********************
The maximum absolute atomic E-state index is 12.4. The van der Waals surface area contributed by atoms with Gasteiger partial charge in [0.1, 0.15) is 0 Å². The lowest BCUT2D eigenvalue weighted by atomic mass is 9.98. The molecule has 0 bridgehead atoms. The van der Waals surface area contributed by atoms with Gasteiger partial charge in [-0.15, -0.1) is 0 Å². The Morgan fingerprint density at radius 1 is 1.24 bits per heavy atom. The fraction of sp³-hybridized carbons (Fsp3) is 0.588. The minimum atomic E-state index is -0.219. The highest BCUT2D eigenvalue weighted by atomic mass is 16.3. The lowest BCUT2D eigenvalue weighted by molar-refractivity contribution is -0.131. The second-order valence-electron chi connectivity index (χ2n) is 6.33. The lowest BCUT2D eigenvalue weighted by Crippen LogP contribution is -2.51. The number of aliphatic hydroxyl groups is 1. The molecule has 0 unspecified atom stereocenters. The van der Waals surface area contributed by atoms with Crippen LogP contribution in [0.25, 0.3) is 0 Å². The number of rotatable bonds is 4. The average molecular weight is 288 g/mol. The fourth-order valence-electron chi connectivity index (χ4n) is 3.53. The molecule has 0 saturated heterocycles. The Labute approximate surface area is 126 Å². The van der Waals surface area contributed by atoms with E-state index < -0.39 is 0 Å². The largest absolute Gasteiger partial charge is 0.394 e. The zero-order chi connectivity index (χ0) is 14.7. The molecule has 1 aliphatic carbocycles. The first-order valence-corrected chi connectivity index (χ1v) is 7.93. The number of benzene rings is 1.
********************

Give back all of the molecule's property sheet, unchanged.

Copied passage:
The maximum absolute atomic E-state index is 12.4. The van der Waals surface area contributed by atoms with Gasteiger partial charge in [0.1, 0.15) is 0 Å². The lowest BCUT2D eigenvalue weighted by atomic mass is 9.98. The molecule has 0 bridgehead atoms. The van der Waals surface area contributed by atoms with Gasteiger partial charge in [-0.15, -0.1) is 0 Å². The Morgan fingerprint density at radius 1 is 1.24 bits per heavy atom. The fraction of sp³-hybridized carbons (Fsp3) is 0.588. The minimum atomic E-state index is -0.219. The highest BCUT2D eigenvalue weighted by atomic mass is 16.3. The lowest BCUT2D eigenvalue weighted by molar-refractivity contribution is -0.131. The second-order valence-electron chi connectivity index (χ2n) is 6.33. The lowest BCUT2D eigenvalue weighted by Crippen LogP contribution is -2.51. The number of aliphatic hydroxyl groups is 1. The molecule has 0 unspecified atom stereocenters. The van der Waals surface area contributed by atoms with Crippen LogP contribution in [0.25, 0.3) is 0 Å². The number of rotatable bonds is 4. The average molecular weight is 288 g/mol. The fourth-order valence-electron chi connectivity index (χ4n) is 3.53. The molecule has 0 saturated heterocycles. The Labute approximate surface area is 126 Å². The van der Waals surface area contributed by atoms with E-state index < -0.39 is 0 Å². The largest absolute Gasteiger partial charge is 0.394 e. The zero-order chi connectivity index (χ0) is 14.7. The molecule has 1 aliphatic carbocycles. The first-order valence-corrected chi connectivity index (χ1v) is 7.93. The number of benzene rings is 1.